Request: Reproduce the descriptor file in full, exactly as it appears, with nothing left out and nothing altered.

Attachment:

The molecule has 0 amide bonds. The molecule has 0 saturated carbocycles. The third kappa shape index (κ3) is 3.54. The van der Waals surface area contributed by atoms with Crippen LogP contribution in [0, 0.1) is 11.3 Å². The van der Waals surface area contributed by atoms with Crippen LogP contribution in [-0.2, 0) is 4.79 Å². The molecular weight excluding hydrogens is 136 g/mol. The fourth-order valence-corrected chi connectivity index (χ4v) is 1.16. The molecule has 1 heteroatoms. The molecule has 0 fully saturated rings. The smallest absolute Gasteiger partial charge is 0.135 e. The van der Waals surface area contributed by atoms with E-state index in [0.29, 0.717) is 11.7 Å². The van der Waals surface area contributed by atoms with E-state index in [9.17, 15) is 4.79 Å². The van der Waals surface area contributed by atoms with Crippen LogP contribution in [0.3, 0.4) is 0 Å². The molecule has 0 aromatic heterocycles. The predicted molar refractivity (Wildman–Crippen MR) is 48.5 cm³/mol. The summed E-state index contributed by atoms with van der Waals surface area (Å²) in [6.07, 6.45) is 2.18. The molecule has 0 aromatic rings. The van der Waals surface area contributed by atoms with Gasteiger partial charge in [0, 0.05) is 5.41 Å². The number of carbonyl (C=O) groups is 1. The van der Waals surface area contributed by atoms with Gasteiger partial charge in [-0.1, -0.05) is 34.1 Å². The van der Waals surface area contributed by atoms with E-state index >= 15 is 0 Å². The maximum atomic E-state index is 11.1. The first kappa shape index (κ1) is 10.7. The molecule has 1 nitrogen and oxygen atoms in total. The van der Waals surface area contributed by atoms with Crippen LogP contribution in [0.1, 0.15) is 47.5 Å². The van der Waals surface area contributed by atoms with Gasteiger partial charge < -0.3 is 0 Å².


The molecule has 0 amide bonds. The molecule has 0 saturated carbocycles. The third kappa shape index (κ3) is 3.54. The van der Waals surface area contributed by atoms with Crippen LogP contribution in [0, 0.1) is 11.3 Å². The van der Waals surface area contributed by atoms with Crippen LogP contribution in [-0.2, 0) is 4.79 Å². The molecular weight excluding hydrogens is 136 g/mol. The fourth-order valence-corrected chi connectivity index (χ4v) is 1.16. The molecule has 1 heteroatoms. The molecule has 0 fully saturated rings. The smallest absolute Gasteiger partial charge is 0.135 e. The van der Waals surface area contributed by atoms with E-state index in [0.29, 0.717) is 11.7 Å². The van der Waals surface area contributed by atoms with E-state index in [9.17, 15) is 4.79 Å². The van der Waals surface area contributed by atoms with Crippen LogP contribution in [0.3, 0.4) is 0 Å². The molecule has 0 aromatic heterocycles. The predicted molar refractivity (Wildman–Crippen MR) is 48.5 cm³/mol. The summed E-state index contributed by atoms with van der Waals surface area (Å²) in [6.07, 6.45) is 2.18. The molecule has 0 aromatic rings. The van der Waals surface area contributed by atoms with Gasteiger partial charge in [0, 0.05) is 5.41 Å². The number of carbonyl (C=O) groups is 1. The van der Waals surface area contributed by atoms with Gasteiger partial charge in [-0.1, -0.05) is 34.1 Å². The van der Waals surface area contributed by atoms with E-state index >= 15 is 0 Å². The maximum atomic E-state index is 11.1. The first kappa shape index (κ1) is 10.7. The molecule has 1 nitrogen and oxygen atoms in total. The van der Waals surface area contributed by atoms with Crippen LogP contribution in [0.1, 0.15) is 47.5 Å². The van der Waals surface area contributed by atoms with Gasteiger partial charge < -0.3 is 0 Å².